Although previous studies have reported molecular and clinicopathologic variables for the recurrence for NSCLC after initial resection especially in LUAD [28,29], the recurrence pattern of LUSC, LASC or other NSCLC subtypes still needs to be investigated. To our knowledge, this present study is the first to comprehensively explore the clinicopathologic factors on overall survival, overall recurrence and post-recurrence survival based on a largest cohort of patients with NSCLC having LUAD, LUSC, LASC and other subtypes. The median follow-up period of all resected lung cancer patients was more than 60 months.
The prognostic value of the new IASLC/ATS/ERS classification system on the overall survival and the overall recurrence has been reported and discussed in several previous studies [15,16,21,30]. Warth et al reported that solid-, micropapillary-, and papillary-adenocarcinoma patients who experienced the operation (the frequencies: 37.6%, 6.8%, and 4.7% respectively), compared to lepidic- and acinar-predominant histologic patterns (the frequencies: 8.1% and 42.5%, respectively), were significantly related with lower disease-free survival (DFS) and poorer OS . Yoshizawa et al showed that LUAD patients with stage I having high-grade tumors including solid- and micropapillary-predominant subtypes were significantly associated with worse overall survival and a higher incidence of recurrence . Hung et al demonstrated that LUAD patients with resected stage I-III owing the high architectural grade including solid- (13.6%) and micropapillary- (19.5%) predominant patterns, compared with papillary- (27.1%), acinar- (33.7%), and lepidic- (6.1%) predominant subtypes, were remarkably associated with worse overall survival, poorer disease- specific survival and higher incidence of recurrence [16,31]. Our outcomes also demonstrated that the solid-predominant patients of LUAD had the higher possibility of recurrence similar to the reported results despite the limited number of corresponding patients. According to the regular CT surveillance protocol, we could find it was within the first two years after the curative-intent surgical section that the most recurrences or disease progression appeared, which indicated that the regular CT surveillance was of great significance for the postoperative lung cancer patients. However, the best interval time for postoperative follow-up is still to be warranted to investigated and validated in case of excessive medical treatment or delayed the illness due to insufficient diagnosis. In addition, the current study also demonstrated that high architectural grade including solid-predominant LUAD was significantly associated with poor PRS, which needed more medical care for the postoperative clinical contact.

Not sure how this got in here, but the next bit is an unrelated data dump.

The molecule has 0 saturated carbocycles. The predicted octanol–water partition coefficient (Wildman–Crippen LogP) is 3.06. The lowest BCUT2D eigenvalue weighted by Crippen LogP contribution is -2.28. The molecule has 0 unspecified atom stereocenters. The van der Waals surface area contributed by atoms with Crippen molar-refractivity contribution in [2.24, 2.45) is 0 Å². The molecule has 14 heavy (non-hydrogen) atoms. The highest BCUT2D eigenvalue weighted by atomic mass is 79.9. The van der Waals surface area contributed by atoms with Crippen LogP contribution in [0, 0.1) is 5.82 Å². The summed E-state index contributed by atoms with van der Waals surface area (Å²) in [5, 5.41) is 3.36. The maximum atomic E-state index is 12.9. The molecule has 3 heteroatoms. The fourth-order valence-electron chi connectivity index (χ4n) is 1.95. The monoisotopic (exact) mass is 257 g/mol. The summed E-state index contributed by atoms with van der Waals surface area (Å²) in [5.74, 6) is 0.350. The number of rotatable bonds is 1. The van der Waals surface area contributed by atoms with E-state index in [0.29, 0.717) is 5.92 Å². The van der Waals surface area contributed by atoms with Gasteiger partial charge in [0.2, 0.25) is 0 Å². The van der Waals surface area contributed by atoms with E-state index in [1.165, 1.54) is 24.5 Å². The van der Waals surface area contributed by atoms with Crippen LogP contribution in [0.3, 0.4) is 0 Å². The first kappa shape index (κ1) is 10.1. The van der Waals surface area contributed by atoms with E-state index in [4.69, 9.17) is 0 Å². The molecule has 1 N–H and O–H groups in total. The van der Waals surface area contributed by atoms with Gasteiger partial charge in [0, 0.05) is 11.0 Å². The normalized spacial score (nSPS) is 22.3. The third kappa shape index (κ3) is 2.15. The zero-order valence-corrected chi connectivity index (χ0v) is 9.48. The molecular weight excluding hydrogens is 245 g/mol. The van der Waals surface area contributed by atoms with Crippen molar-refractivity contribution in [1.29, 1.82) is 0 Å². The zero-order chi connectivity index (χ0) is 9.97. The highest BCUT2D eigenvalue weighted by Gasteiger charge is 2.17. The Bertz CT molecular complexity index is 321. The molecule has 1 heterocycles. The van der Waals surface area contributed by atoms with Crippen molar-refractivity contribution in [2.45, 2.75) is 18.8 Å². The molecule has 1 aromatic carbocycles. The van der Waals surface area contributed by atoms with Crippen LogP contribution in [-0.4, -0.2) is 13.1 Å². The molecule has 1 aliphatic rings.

The present study also investigated the clinicopathological factors influencing the PRS of stage I NSCLC patients. Although surgical resection with curative intent is the most effective treatment modalities for patients having stage I NSCLC, previous studies have reported the incidence of recurrence in stage I NSCLC ranging from 14% to 36%, with 1- and 2-year PRS rates of 38%-88%, and 19%-72.3% respectively (Table 3). In this study, overall incidence of recurrence during the postoperative 5 years was 20.2% and median PRS time was 25.5 months. We examined the clinicopathological variables on overall survival and overall recurrence in stage I NSCLC and identified a number of risk factors: the older age (P=0.036), p-stage IB (P=0.001), sublobar resection(P＜0.001), histologic subtype (P＜0.001), and lymphovascular invasion (LVI) (P=0.042) were significantly associated with worse overall survival. Smoking history (P=0.043), non-adenocarcinoma (P=0.013), high architectural grade of LUAD (P= 0.019), EGFR wild status (P=0.002), bone metastasis (P=0.042) and brain metastasis (P=0.040) were marginally correlated with worse PRS. Some risk factors such as sublobar resection and high architectural grade of LUAD were consistent with previous studies.